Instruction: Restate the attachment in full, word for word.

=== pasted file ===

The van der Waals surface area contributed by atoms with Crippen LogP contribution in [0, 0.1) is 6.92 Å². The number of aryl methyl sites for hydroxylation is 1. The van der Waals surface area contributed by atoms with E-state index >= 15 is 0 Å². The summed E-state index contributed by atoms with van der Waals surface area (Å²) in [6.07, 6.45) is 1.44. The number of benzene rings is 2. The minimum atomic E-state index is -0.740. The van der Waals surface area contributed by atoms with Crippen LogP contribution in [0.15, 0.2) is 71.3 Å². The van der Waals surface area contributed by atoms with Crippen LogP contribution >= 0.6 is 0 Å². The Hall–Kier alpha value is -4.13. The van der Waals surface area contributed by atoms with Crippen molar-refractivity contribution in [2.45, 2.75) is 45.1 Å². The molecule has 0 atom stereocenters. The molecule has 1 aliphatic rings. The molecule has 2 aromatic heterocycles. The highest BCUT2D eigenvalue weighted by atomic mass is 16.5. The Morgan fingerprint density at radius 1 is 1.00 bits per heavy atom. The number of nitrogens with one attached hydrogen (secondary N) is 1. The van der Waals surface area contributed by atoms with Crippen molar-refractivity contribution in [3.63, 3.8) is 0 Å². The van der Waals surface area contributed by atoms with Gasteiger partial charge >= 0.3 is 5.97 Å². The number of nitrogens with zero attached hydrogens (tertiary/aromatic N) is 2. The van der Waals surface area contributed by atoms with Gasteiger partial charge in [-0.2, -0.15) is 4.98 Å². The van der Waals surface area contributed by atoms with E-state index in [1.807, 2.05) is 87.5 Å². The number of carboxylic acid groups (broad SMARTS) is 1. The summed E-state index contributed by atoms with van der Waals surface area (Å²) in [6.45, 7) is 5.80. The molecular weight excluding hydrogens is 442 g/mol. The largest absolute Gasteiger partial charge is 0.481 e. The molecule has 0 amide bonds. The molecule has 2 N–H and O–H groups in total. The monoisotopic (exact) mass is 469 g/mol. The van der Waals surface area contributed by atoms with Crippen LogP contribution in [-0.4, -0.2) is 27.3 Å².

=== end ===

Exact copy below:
The van der Waals surface area contributed by atoms with Crippen LogP contribution in [0, 0.1) is 6.92 Å². The number of aryl methyl sites for hydroxylation is 1. The van der Waals surface area contributed by atoms with E-state index >= 15 is 0 Å². The summed E-state index contributed by atoms with van der Waals surface area (Å²) in [6.07, 6.45) is 1.44. The number of benzene rings is 2. The minimum atomic E-state index is -0.740. The van der Waals surface area contributed by atoms with Crippen LogP contribution in [0.15, 0.2) is 71.3 Å². The van der Waals surface area contributed by atoms with Crippen LogP contribution >= 0.6 is 0 Å². The Hall–Kier alpha value is -4.13. The van der Waals surface area contributed by atoms with Crippen molar-refractivity contribution in [2.45, 2.75) is 45.1 Å². The molecule has 0 atom stereocenters. The molecule has 1 aliphatic rings. The molecule has 2 aromatic heterocycles. The highest BCUT2D eigenvalue weighted by atomic mass is 16.5. The Morgan fingerprint density at radius 1 is 1.00 bits per heavy atom. The number of nitrogens with one attached hydrogen (secondary N) is 1. The van der Waals surface area contributed by atoms with Crippen molar-refractivity contribution in [3.63, 3.8) is 0 Å². The van der Waals surface area contributed by atoms with Gasteiger partial charge >= 0.3 is 5.97 Å². The number of nitrogens with zero attached hydrogens (tertiary/aromatic N) is 2. The van der Waals surface area contributed by atoms with Gasteiger partial charge in [-0.2, -0.15) is 4.98 Å². The van der Waals surface area contributed by atoms with E-state index in [1.807, 2.05) is 87.5 Å². The number of carboxylic acid groups (broad SMARTS) is 1. The summed E-state index contributed by atoms with van der Waals surface area (Å²) in [6.45, 7) is 5.80. The molecular weight excluding hydrogens is 442 g/mol. The largest absolute Gasteiger partial charge is 0.481 e. The molecule has 0 amide bonds. The molecule has 2 N–H and O–H groups in total. The monoisotopic (exact) mass is 469 g/mol. The van der Waals surface area contributed by atoms with Crippen LogP contribution in [-0.4, -0.2) is 27.3 Å².